Evidence for spatial variation of the fine-structure constant

Discussion in 'Everything Else' started by Armitage, Jan 28, 2011.

  1. Well it seems as if Einstein’s proposition that all laws of physics hold true in all frames of reference may not be as right as we first though. It seems that alpha, a coupling constant for the electromagnetic force, varies in size from one side of the universe to the other. It also seems that the other constants dealing with the other forces are not constant either.

    The implications of this are immense, not only does it mean that our understanding of the universe may be restricted to just our local neighborhood, but also that life (or carbon based life) would only be possible in areas where the constants allow for the generation of carbon and oxygen in stars. Even a small variation in the constants would mean that larger nuclei couldn't form. Something else interesting is that this could prove good for string theory, as string theory suggests and can deal with the varying ‘constants’.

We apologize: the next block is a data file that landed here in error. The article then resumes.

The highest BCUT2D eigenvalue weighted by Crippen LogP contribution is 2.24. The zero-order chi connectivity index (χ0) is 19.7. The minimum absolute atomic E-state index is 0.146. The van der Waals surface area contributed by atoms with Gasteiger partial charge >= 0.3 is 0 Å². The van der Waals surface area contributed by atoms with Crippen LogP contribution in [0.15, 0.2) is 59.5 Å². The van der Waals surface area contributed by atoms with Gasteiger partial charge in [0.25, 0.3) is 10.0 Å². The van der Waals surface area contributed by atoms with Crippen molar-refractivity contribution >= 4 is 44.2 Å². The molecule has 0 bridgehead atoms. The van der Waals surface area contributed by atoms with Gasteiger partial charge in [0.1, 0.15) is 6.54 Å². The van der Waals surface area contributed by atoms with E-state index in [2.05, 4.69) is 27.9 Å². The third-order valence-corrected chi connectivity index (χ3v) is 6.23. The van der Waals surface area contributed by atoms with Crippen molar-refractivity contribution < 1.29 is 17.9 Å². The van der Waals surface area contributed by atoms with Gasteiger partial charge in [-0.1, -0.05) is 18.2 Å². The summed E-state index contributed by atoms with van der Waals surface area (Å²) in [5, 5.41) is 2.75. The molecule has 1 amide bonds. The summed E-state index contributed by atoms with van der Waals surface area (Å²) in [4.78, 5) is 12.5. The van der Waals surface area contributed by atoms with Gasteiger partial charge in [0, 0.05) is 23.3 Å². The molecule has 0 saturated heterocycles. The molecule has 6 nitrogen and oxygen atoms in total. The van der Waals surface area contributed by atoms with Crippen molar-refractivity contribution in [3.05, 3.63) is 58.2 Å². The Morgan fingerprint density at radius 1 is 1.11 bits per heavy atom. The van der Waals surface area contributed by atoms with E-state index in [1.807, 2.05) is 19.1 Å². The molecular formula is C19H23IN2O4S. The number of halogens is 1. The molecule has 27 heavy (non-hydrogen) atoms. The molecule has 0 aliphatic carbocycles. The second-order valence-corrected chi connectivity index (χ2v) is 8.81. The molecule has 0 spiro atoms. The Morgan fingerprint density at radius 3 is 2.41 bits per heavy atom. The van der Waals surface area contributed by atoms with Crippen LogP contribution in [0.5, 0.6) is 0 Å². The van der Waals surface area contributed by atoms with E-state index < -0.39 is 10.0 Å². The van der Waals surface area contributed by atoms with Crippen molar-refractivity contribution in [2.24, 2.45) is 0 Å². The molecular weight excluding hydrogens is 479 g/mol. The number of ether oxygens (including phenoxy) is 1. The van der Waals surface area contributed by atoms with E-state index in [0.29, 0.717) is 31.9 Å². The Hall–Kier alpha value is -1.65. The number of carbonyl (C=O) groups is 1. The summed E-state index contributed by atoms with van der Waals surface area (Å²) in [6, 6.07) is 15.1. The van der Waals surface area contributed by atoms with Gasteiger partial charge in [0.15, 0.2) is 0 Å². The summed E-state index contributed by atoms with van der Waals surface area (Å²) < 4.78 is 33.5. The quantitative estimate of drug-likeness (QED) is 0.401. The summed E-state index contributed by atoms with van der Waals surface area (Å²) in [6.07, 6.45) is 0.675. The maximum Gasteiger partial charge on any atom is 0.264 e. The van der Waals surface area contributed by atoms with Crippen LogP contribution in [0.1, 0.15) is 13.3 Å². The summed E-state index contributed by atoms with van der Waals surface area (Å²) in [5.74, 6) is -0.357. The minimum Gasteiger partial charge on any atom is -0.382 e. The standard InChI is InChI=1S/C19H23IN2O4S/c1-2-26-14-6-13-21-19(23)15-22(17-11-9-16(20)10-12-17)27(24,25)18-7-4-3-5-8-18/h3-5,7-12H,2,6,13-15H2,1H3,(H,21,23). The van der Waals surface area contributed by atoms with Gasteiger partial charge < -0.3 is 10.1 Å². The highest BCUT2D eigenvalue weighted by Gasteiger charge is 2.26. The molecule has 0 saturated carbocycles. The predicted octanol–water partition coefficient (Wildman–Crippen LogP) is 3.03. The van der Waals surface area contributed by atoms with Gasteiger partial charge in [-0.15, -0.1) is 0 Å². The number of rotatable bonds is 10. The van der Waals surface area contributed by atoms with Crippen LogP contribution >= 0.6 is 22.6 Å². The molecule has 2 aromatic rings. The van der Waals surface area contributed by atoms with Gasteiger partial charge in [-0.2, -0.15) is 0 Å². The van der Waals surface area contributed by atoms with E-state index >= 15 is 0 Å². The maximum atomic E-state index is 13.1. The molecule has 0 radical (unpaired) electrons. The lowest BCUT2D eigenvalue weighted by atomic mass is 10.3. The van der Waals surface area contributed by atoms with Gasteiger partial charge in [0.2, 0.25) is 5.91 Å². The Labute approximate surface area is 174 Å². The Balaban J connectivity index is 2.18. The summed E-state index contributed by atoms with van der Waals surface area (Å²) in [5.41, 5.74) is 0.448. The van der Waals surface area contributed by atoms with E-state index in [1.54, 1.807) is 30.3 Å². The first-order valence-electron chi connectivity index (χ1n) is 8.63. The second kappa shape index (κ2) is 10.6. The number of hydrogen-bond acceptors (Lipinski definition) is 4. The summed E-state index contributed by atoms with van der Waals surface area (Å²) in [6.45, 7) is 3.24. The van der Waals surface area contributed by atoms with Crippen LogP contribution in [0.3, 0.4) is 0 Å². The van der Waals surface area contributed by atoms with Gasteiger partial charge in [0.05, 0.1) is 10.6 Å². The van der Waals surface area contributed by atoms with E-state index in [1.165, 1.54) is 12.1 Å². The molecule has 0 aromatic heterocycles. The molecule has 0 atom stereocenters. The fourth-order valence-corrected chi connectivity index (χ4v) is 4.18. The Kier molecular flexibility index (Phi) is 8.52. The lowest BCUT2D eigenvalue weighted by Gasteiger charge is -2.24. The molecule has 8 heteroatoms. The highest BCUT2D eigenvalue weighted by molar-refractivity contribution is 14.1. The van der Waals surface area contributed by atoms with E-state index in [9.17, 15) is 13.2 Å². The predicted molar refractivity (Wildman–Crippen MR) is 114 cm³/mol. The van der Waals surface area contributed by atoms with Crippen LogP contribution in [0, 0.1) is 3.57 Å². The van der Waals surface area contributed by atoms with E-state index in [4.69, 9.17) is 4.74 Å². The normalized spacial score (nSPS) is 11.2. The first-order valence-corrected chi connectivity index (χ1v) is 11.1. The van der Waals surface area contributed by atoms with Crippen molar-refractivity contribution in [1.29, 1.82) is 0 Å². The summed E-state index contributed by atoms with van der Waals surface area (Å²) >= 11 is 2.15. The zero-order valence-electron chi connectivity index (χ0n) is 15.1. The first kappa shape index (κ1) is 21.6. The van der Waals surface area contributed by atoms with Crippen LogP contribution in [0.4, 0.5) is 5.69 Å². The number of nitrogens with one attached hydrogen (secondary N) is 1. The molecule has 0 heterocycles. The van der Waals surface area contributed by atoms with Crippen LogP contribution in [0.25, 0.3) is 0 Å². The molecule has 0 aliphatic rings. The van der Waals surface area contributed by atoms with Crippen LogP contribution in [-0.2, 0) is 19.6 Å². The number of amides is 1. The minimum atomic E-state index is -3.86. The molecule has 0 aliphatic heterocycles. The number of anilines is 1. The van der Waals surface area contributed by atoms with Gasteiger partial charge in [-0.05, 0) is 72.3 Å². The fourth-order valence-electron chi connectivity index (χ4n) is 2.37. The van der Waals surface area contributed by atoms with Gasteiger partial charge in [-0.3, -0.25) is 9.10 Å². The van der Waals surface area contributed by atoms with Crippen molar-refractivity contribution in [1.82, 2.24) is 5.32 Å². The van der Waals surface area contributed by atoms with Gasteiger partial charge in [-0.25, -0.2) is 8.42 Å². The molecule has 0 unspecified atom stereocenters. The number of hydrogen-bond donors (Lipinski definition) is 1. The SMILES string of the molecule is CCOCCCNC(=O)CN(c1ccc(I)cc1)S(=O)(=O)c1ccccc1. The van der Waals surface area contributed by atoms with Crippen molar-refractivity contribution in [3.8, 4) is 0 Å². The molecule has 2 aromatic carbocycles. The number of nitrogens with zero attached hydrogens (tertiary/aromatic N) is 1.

EDIT: Here is a link to just one article, it's a bit old but hey, it's something.

  2. What is this, I don't even...
  3. You don't even... what?
  4. In layman terms, Einstein said the physical laws - atom binding, gravity, time and temperature - are the same across the universe. However, Earth's long range sensors have begun to detect variations that shouldn't be - blackholes with no gravitational pull, twin stars with different temperatures and wobbly astral bodies. It's likely that even even the most perfect scientific formula - E=MC little 2 - will need to change.

    This is a huge challenge for Physicists but, much like Newton had to change when Einstein proved gravity is different according to time, it will need to be done. Time for someone to make a name for themselves.